The Tri-City ValleyCats are suing the Houston Astros and Major League Baseball arising out of this offseason’s contraction of minor-league baseball, reports Daniel Kaplan of the Athletic. They become the second affiliate known to pursue legal action against their former parent club and the league; the Staten Island Yankees did the same in December.
The ValleyCats are seeking at least $15MM in damages, Kaplan reports. The crux of the team’s claims is that they relied upon the now-expired affiliation agreement between Major League Baseball and Minor League Baseball in selling tickets and advertisement sponsorships, which lost value when the club lost its affiliation with Major League Baseball. The ValleyCats remain operational as a member of the MLB-partnered Frontier League but will no longer serve as a traditional minor-league affiliate.
Tri-City’s complaint (more of which is available in Kaplan’s full piece) harshly criticizes MLB Commissioner Rob Manfred. “MLB’s intimidation tactics, which it used to pit MiLB teams against each other for the ‘privilege’ of not having their businesses destroyed, has gone on for years but was most vividly demonstrated by a May 2020 email in which Commissioner Rob Manfred emailed the ValleyCats’ owner condolences on the passing of his father, and then in the very same email, issued a veiled threat that any public statement made about MLB’s contraction efforts would be ‘unwise,” the ValleyCats alleged.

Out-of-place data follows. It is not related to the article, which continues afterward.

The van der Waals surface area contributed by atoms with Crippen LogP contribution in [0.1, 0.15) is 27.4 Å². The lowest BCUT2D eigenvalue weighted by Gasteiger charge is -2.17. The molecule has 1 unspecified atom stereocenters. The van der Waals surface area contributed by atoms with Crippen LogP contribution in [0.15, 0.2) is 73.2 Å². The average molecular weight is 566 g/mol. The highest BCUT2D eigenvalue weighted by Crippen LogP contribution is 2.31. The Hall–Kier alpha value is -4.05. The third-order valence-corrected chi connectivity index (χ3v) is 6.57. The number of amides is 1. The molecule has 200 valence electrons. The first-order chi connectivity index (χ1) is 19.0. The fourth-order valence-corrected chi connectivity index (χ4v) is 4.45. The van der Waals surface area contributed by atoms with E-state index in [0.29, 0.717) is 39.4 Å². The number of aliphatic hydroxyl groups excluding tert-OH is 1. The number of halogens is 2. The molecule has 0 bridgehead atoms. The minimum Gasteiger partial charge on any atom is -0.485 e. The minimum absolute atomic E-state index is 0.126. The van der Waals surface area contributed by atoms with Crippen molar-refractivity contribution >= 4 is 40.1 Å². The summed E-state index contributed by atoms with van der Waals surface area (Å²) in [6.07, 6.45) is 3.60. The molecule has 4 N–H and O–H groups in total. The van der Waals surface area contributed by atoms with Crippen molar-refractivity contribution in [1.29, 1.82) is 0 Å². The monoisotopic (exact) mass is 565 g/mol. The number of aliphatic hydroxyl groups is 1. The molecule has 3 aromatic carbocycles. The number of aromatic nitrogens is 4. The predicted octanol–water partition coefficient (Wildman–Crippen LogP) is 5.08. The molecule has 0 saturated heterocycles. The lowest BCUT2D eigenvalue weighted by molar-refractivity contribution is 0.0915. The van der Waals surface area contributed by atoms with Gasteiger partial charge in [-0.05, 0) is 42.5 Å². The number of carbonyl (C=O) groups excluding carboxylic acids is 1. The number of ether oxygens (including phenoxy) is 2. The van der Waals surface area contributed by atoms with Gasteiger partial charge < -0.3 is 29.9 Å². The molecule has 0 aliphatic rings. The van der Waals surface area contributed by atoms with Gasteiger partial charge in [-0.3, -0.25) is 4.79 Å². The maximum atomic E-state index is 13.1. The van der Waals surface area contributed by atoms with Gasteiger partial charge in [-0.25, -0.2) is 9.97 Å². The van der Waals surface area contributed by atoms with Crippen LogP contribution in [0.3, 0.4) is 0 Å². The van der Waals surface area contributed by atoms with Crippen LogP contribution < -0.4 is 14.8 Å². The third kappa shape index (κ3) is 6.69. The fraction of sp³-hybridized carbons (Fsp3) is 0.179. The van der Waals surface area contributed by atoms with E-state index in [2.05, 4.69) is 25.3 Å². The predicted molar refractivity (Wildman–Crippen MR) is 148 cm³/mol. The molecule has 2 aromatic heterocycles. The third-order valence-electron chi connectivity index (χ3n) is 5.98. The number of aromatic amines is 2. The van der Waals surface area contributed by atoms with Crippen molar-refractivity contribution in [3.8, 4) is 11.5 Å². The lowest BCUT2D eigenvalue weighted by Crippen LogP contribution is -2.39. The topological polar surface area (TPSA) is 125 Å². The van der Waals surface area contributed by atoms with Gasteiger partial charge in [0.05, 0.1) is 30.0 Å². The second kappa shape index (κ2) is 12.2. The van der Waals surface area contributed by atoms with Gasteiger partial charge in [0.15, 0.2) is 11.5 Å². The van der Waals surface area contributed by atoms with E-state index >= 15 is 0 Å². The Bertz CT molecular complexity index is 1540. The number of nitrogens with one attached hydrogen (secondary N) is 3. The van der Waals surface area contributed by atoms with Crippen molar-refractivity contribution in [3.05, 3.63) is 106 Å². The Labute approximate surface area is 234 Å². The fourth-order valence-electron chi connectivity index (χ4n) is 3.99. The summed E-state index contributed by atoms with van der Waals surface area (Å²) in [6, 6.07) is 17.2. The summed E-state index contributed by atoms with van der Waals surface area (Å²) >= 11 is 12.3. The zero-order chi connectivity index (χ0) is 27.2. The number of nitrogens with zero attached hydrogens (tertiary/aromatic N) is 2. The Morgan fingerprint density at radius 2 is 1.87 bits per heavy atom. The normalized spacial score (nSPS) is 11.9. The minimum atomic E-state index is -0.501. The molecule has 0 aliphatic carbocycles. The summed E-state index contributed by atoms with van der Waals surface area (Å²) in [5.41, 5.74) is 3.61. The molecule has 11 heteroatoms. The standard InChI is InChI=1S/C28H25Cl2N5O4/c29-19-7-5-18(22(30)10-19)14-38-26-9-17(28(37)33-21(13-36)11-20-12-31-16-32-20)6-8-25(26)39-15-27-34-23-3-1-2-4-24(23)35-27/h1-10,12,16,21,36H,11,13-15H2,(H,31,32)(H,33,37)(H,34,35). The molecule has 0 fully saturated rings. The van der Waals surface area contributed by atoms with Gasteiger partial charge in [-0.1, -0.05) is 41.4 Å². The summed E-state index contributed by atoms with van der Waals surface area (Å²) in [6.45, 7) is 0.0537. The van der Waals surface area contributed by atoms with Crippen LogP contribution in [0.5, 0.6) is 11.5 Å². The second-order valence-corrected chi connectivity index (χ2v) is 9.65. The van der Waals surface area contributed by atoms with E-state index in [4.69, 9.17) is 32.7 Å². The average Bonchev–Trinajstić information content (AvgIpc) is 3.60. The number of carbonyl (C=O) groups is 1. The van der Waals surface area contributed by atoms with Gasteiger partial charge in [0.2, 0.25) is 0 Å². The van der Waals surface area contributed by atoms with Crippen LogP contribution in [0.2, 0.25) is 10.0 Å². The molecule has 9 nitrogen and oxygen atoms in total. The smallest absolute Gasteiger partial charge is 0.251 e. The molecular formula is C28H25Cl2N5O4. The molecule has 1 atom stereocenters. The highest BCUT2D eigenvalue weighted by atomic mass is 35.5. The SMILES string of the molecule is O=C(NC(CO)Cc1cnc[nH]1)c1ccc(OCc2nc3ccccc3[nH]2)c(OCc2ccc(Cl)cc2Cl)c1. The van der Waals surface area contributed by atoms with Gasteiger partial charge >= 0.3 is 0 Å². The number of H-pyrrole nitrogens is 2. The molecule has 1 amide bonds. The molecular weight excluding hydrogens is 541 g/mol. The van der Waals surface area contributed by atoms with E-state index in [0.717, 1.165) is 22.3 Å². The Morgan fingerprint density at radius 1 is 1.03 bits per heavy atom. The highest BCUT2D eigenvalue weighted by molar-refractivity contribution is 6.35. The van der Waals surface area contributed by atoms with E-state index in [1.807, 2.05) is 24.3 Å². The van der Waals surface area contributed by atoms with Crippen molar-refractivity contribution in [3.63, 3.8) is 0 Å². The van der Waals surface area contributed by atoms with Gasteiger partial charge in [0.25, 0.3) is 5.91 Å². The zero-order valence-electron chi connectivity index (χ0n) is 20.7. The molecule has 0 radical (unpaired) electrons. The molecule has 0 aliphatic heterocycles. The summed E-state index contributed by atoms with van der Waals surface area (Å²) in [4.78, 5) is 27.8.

Tri-City’s previous owner, Bill Gladstone, passed away due to complications from COVID-19 last spring, Kaplan notes, with Gladstone’s son Doug on the receiving end of the alleged correspondence from Manfred.
It wouldn’t be surprising to see more teams that lost their affiliation follow the (Staten Island) Yankees’ and ValleyCats’ lead in bringing suit against their former parent clubs and MLB. The minor-league restructuring resulted in 40 teams losing their affiliation with Major League Baseball.